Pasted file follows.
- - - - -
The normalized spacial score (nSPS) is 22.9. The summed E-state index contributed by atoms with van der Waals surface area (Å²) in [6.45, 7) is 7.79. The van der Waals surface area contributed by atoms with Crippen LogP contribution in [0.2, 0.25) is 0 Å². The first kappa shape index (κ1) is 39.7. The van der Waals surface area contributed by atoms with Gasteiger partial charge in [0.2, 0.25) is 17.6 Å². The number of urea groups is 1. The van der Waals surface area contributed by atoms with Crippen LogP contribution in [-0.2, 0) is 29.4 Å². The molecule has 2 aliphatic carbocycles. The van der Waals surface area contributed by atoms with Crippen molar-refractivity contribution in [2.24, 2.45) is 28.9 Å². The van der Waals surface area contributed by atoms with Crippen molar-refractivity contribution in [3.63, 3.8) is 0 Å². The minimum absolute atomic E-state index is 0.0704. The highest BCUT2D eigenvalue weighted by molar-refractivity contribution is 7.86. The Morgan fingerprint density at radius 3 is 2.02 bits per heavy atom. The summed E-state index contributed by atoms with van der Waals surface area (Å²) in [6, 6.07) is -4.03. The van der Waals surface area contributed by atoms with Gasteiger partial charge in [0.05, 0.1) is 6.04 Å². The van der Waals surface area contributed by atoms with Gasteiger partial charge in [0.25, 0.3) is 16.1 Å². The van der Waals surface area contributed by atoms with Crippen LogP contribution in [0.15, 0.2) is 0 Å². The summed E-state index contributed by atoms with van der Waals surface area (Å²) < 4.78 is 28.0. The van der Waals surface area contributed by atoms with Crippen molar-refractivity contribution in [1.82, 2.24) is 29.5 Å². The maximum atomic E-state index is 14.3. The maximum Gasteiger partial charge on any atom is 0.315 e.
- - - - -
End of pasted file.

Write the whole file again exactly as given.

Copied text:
The normalized spacial score (nSPS) is 22.9. The summed E-state index contributed by atoms with van der Waals surface area (Å²) in [6.45, 7) is 7.79. The van der Waals surface area contributed by atoms with Crippen LogP contribution in [0.2, 0.25) is 0 Å². The first kappa shape index (κ1) is 39.7. The van der Waals surface area contributed by atoms with Gasteiger partial charge in [0.2, 0.25) is 17.6 Å². The number of urea groups is 1. The van der Waals surface area contributed by atoms with Crippen LogP contribution in [-0.2, 0) is 29.4 Å². The molecule has 2 aliphatic carbocycles. The van der Waals surface area contributed by atoms with Crippen molar-refractivity contribution in [2.24, 2.45) is 28.9 Å². The van der Waals surface area contributed by atoms with Crippen molar-refractivity contribution in [3.63, 3.8) is 0 Å². The minimum absolute atomic E-state index is 0.0704. The highest BCUT2D eigenvalue weighted by molar-refractivity contribution is 7.86. The Morgan fingerprint density at radius 3 is 2.02 bits per heavy atom. The summed E-state index contributed by atoms with van der Waals surface area (Å²) in [6, 6.07) is -4.03. The van der Waals surface area contributed by atoms with Gasteiger partial charge in [0.05, 0.1) is 6.04 Å². The van der Waals surface area contributed by atoms with Gasteiger partial charge in [0.25, 0.3) is 16.1 Å². The van der Waals surface area contributed by atoms with Crippen LogP contribution in [0.15, 0.2) is 0 Å². The summed E-state index contributed by atoms with van der Waals surface area (Å²) < 4.78 is 28.0. The van der Waals surface area contributed by atoms with Crippen molar-refractivity contribution in [1.82, 2.24) is 29.5 Å². The maximum atomic E-state index is 14.3. The maximum Gasteiger partial charge on any atom is 0.315 e.